Tony Hayward BP CEO – Business is a pressure

Tony HaywardWhen Tony Hayward became BP's chief executive in 2007 he inherited the top position of a company reeling from 15 deaths and a further 170 injuries at a refinery in Texas and the ignominy of a fractured pipeline spoiling the natural balance of Alaska.  Hayward entered the role promising to “restore confidence” with sweeping changes.


In the wake of these tragedies – which now seem almost minor by comparison – both the Financial Times and Daily Telegraph reported Hayward’s critical view of BP’s management style.  Here was a dashing young candidate to succeed Lord Browne:

"We have a leadership style that is too directive and doesn't listen sufficiently well. The top of the organisation doesn't listen sufficiently to what the bottom is saying," he said.


"We have a management style that has made a virtue out of doing more for less. The mantra of more-for-less says that we can get 100 percent of the task completed with 90 percent of the resources. Which in some senses is okay and might work, but it needs to be deployed with great judgment and wisdom. When it isn't, you run into trouble.”

Prescient words, indeed. 


Looking through the cuttings library, it doesn’t get any better…


"It's easy to be a bit downbeat and downhearted if all you do is read the press in the US," he said at the time. "The reality is that there's an enormous amount of great stuff going on all over the place in BP. The firm's in great shape. The strategy is intact and delivering, and we continue to do great things."

Unfortunately, it’s a little late to put the genie back in the bottle. BP’s shares are down 45% and the brand is vilified across the USA and specifically in the eyes of its president.


The metaphor that it’s easier to turning a super tanker around than change the ingrained ways of a global oil conglomerate isn’t putting too fine a point on the situation.  The goodwill and excitement he showed in the early days of his tenure is absent today.  After all, who’d relish being declared public enemy No 1 in America?


Pensacola BeachRather than transform one of the world’s most powerful companies, Hayward has found himself in very deep water, demonised by the US media as being responsible for the world's worst environmental disaster.  And, let's not forget, the tragic deaths of 11 oil rig workers in the explosion that preceded the catastrophe.  Now, the man who briefed against his predecessor is getting a taste of his own medicine.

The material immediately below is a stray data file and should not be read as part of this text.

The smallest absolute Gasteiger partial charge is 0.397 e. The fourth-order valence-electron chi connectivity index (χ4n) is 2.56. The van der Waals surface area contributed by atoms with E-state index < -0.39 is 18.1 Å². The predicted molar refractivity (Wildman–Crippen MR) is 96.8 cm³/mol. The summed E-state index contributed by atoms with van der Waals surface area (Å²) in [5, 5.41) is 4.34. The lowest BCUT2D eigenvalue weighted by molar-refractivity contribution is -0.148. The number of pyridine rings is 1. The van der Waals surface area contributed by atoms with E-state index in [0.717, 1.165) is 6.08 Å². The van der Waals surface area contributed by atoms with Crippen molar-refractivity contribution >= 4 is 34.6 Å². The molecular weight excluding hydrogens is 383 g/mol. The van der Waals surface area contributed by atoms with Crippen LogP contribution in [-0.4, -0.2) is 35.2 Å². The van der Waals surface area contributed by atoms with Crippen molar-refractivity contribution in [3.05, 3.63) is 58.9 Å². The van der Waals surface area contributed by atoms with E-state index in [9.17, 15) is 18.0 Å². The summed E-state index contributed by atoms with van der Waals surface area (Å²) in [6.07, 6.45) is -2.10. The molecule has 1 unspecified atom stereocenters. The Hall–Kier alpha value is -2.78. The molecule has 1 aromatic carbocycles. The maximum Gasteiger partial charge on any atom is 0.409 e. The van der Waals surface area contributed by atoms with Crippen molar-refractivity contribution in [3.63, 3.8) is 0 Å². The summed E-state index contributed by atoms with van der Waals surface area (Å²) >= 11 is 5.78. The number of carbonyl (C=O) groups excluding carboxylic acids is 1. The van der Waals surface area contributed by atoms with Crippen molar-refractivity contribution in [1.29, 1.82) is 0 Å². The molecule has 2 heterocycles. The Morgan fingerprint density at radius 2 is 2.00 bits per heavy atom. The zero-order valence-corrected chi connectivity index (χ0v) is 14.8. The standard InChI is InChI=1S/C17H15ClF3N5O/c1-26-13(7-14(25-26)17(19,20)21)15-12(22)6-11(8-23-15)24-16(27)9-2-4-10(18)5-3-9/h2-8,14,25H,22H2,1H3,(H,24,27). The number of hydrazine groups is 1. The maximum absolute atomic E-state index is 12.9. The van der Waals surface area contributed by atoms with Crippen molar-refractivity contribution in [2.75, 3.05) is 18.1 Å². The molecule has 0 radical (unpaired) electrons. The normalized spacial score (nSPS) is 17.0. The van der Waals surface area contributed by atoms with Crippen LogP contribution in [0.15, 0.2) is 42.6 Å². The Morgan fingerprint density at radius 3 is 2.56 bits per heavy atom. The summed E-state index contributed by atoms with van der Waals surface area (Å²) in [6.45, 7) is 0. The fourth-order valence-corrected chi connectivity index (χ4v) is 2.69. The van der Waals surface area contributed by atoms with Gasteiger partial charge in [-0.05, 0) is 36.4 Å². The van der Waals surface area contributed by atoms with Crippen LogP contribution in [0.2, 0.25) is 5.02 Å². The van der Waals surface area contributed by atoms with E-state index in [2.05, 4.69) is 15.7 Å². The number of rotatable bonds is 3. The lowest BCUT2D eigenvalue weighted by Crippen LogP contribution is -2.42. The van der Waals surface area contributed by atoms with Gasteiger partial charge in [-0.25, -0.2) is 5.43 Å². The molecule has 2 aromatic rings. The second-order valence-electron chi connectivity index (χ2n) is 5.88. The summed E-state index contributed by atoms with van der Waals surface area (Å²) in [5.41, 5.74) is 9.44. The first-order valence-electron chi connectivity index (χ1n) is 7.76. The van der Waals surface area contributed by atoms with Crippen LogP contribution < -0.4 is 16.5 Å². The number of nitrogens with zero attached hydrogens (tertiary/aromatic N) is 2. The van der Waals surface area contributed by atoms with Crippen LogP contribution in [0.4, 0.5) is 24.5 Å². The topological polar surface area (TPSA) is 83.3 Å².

“Tony Hayward looks like a dead chief executive walking,” wrote the BBC’s Business Editor, Robert Peston on June 20th – 64 days after the original incident.

“Having spoken to those at the top of BP, none can come up with a scenario in which Mr Hayward stays at the helm of the bedraggled oil company longer than the proper capping of the leaking well and some kind of quantification of the financial damage.”


Professor Stephen Brammer, who lectures on corporate reputation at Bath University offers advice for the beleaguered BP CEO:  "Say you are sorry as quickly as you can and tell the world what you are doing to put things right," he says.  “It shows that the company [is] putting the public above profit."


Unfortunately, it’s a little late to put the genie back in the bottle.  BP’s shares are down 45% and the brand is vilified across the USA and specifically in the eyes of its president.


However, Peston – a man with near-telepathic insight into financial dealings – believes Hayward won’t get the elbow just yet.  Instead, the wayward CEO may find himself in some sort of corporate limbo.


Rehabilitation is impossible without a change of leadership, Peston acknowledges but “right now Mr Hayward is performing an incredibly valuable service to BP.  He is absorbing most of the opprobrium heaped on BP by the White House, Congress, the media, and Gulf Coast residents”.


“The danger of replacing him now is that his successor would quickly be tainted – and could then become a lame duck rather than a new start.”


Groundhog day then for the company and its boss…